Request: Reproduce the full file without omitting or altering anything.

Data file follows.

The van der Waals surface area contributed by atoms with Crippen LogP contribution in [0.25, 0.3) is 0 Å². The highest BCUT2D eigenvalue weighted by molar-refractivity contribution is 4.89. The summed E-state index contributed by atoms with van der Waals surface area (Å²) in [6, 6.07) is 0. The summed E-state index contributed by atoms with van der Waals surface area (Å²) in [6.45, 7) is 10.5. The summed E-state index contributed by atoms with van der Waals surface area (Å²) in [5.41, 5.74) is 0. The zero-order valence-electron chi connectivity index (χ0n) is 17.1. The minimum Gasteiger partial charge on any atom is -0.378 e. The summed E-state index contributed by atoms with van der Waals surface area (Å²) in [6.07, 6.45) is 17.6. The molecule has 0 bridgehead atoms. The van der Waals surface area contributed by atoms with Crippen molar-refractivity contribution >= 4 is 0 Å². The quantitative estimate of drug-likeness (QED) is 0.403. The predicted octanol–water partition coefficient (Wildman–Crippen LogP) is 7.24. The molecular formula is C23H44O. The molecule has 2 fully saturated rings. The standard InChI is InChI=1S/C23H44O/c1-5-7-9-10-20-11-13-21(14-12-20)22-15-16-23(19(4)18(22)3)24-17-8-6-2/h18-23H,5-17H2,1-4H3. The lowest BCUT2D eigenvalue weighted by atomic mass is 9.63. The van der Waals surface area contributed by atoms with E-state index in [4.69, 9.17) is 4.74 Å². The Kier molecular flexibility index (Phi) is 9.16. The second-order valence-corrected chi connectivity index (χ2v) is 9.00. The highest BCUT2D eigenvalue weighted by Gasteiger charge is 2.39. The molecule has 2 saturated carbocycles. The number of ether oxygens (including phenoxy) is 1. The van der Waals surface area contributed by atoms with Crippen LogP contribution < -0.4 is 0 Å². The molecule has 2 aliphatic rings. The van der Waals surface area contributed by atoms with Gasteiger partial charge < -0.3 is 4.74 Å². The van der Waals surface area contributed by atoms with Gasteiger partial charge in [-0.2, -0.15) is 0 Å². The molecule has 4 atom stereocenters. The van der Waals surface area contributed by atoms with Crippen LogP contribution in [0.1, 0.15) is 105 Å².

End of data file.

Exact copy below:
The van der Waals surface area contributed by atoms with Crippen LogP contribution in [0.25, 0.3) is 0 Å². The highest BCUT2D eigenvalue weighted by molar-refractivity contribution is 4.89. The summed E-state index contributed by atoms with van der Waals surface area (Å²) in [6, 6.07) is 0. The summed E-state index contributed by atoms with van der Waals surface area (Å²) in [6.45, 7) is 10.5. The summed E-state index contributed by atoms with van der Waals surface area (Å²) in [5.41, 5.74) is 0. The zero-order valence-electron chi connectivity index (χ0n) is 17.1. The minimum Gasteiger partial charge on any atom is -0.378 e. The summed E-state index contributed by atoms with van der Waals surface area (Å²) in [6.07, 6.45) is 17.6. The molecule has 0 bridgehead atoms. The van der Waals surface area contributed by atoms with Crippen molar-refractivity contribution >= 4 is 0 Å². The quantitative estimate of drug-likeness (QED) is 0.403. The predicted octanol–water partition coefficient (Wildman–Crippen LogP) is 7.24. The molecular formula is C23H44O. The molecule has 2 fully saturated rings. The standard InChI is InChI=1S/C23H44O/c1-5-7-9-10-20-11-13-21(14-12-20)22-15-16-23(19(4)18(22)3)24-17-8-6-2/h18-23H,5-17H2,1-4H3. The lowest BCUT2D eigenvalue weighted by atomic mass is 9.63. The van der Waals surface area contributed by atoms with E-state index in [4.69, 9.17) is 4.74 Å². The Kier molecular flexibility index (Phi) is 9.16. The second-order valence-corrected chi connectivity index (χ2v) is 9.00. The highest BCUT2D eigenvalue weighted by Gasteiger charge is 2.39. The molecule has 2 saturated carbocycles. The number of ether oxygens (including phenoxy) is 1. The van der Waals surface area contributed by atoms with Crippen LogP contribution < -0.4 is 0 Å². The molecule has 2 aliphatic rings. The van der Waals surface area contributed by atoms with Gasteiger partial charge < -0.3 is 4.74 Å². The van der Waals surface area contributed by atoms with Gasteiger partial charge in [-0.2, -0.15) is 0 Å². The molecule has 4 atom stereocenters. The van der Waals surface area contributed by atoms with Crippen LogP contribution in [0.1, 0.15) is 105 Å².